toronto rent

Toronto landlords are evicting tenants to move back into their apartments at an alarming rate

Renoviction is a term that is likely more familiar to Toronto residents than to people living elsewhere in Canada — and if it's one you somehow haven't heard of yet, it's a problem that's not uncommon in our city and looks to be getting worse.

The expression describes a scenario where a landlord ousts current tenants in order to relist their unit for considerably more in rent, but does so under the guise of completing massive renovations or having themselves or their family members move in, all of which are fair grounds for eviction under current Ontario laws. These are considered "no fault" evictions.

Given the ever-rising rent prices in Toronto — now above $2,300 per month, on average — it's understandable that a landlord would consider the amount of money they could be making if they were able to list a long-occupied unit at current market rates, especially with the desperation of would-be renters amid low housing supply.

Fortunately for tenants, things like rent control and other laws are in place to protect them, but select underhanded property owners can find ways around these barriers to more lucrative rental situations. And thus, renovictions.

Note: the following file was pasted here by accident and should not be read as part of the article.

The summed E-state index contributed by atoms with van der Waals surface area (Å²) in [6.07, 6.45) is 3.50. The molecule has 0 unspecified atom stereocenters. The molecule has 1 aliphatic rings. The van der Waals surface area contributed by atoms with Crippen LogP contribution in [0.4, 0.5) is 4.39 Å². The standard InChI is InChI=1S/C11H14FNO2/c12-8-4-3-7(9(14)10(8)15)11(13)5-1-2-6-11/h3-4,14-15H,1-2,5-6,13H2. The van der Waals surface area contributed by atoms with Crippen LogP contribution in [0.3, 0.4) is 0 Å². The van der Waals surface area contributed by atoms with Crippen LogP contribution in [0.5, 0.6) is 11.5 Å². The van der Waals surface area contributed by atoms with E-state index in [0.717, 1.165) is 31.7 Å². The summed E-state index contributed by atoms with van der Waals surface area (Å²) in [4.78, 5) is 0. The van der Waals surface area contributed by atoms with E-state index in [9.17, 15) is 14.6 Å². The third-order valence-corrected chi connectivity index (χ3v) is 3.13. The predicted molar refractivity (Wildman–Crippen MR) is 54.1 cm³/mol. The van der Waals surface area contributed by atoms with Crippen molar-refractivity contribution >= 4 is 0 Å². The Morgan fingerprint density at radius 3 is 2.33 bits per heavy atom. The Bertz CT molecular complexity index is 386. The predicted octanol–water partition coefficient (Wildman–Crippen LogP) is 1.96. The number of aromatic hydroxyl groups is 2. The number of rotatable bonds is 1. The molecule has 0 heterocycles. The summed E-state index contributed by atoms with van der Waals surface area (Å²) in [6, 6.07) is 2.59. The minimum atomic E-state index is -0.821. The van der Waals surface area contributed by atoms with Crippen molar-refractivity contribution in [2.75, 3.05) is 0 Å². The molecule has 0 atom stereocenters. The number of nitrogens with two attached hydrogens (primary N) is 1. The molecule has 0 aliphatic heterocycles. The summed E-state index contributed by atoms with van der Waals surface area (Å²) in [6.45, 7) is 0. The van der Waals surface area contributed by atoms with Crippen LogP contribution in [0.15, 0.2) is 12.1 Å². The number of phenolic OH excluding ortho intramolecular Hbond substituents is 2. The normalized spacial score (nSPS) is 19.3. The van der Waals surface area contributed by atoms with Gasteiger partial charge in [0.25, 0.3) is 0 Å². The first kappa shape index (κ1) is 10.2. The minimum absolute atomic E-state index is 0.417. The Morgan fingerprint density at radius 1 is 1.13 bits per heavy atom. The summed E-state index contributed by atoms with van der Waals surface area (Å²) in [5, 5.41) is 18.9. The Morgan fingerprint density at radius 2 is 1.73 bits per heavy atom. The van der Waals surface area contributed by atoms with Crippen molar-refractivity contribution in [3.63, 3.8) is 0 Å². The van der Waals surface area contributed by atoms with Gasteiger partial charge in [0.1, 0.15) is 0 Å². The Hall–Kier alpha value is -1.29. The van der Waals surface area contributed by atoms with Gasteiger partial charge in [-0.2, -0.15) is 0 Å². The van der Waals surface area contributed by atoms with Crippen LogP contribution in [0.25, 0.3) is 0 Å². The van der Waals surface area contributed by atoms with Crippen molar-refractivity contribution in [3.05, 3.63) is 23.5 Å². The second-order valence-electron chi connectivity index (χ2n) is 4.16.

According to data from the province's Landlord and Tenant Board that was acquired by the Toronto Star, there has been a dramatic increase in potential renovictions over the past four years, with about 150 per cent more cases of landlords attempting to evict tenants for themselves or family members to move in than in previous years, and nearly 80 per cent more cases of landlords trying to evict tenants due to alleged renovations to their units.

Though any number of these applications are fair and justifed, a bigger proportion of tenants are contesting these cases than ever before — 35 to 46 per cent more, depending on which type of no fault eviction is taking place.

Also, as in any case of landlord-tenant hearings in the province, while about 80 per cent of landlords have proper legal representation, a shocking 3 per cent of tenants had the same when seeking resolution, according to The Star's findings.

This trend has been reflected in the results of recent studies from organizations like Advocacy Centre for Tenants Ontario, among others, and is an obvious cause for concern among residents living under what are already volatile and precarious circumstances Toronto.

Many members of local government and the public have been long-calling for more affordable housing solutions in Toronto, as well as amendments to the Residential Tenancies Act that would help curb the abuse of no fault evictions and other such problems.

We'll have to wait until this spring to see what changes the provincial government makes to the act (and who the changes will benefit), which it is actively reviewing.

Lead photo by

Gadjo Sevilla

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